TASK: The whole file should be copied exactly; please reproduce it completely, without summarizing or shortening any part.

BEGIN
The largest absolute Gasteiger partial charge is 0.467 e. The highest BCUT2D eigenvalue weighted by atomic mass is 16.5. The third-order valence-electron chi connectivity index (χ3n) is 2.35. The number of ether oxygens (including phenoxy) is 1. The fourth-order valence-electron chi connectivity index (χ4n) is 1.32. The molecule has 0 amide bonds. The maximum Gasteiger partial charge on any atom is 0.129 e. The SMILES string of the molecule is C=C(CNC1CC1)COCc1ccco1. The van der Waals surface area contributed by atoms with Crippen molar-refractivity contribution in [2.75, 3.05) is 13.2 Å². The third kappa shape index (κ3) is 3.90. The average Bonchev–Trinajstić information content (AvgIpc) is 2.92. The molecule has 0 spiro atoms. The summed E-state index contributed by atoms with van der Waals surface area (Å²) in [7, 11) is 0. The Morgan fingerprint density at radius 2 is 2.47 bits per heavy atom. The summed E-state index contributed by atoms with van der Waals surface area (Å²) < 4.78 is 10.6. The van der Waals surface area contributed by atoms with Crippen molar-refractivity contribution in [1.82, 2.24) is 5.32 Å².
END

The largest absolute Gasteiger partial charge is 0.467 e. The highest BCUT2D eigenvalue weighted by atomic mass is 16.5. The third-order valence-electron chi connectivity index (χ3n) is 2.35. The number of ether oxygens (including phenoxy) is 1. The fourth-order valence-electron chi connectivity index (χ4n) is 1.32. The molecule has 0 amide bonds. The maximum Gasteiger partial charge on any atom is 0.129 e. The SMILES string of the molecule is C=C(CNC1CC1)COCc1ccco1. The van der Waals surface area contributed by atoms with Crippen molar-refractivity contribution in [2.75, 3.05) is 13.2 Å². The third kappa shape index (κ3) is 3.90. The average Bonchev–Trinajstić information content (AvgIpc) is 2.92. The molecule has 0 spiro atoms. The summed E-state index contributed by atoms with van der Waals surface area (Å²) in [7, 11) is 0. The Morgan fingerprint density at radius 2 is 2.47 bits per heavy atom. The summed E-state index contributed by atoms with van der Waals surface area (Å²) < 4.78 is 10.6. The van der Waals surface area contributed by atoms with Crippen molar-refractivity contribution in [1.82, 2.24) is 5.32 Å².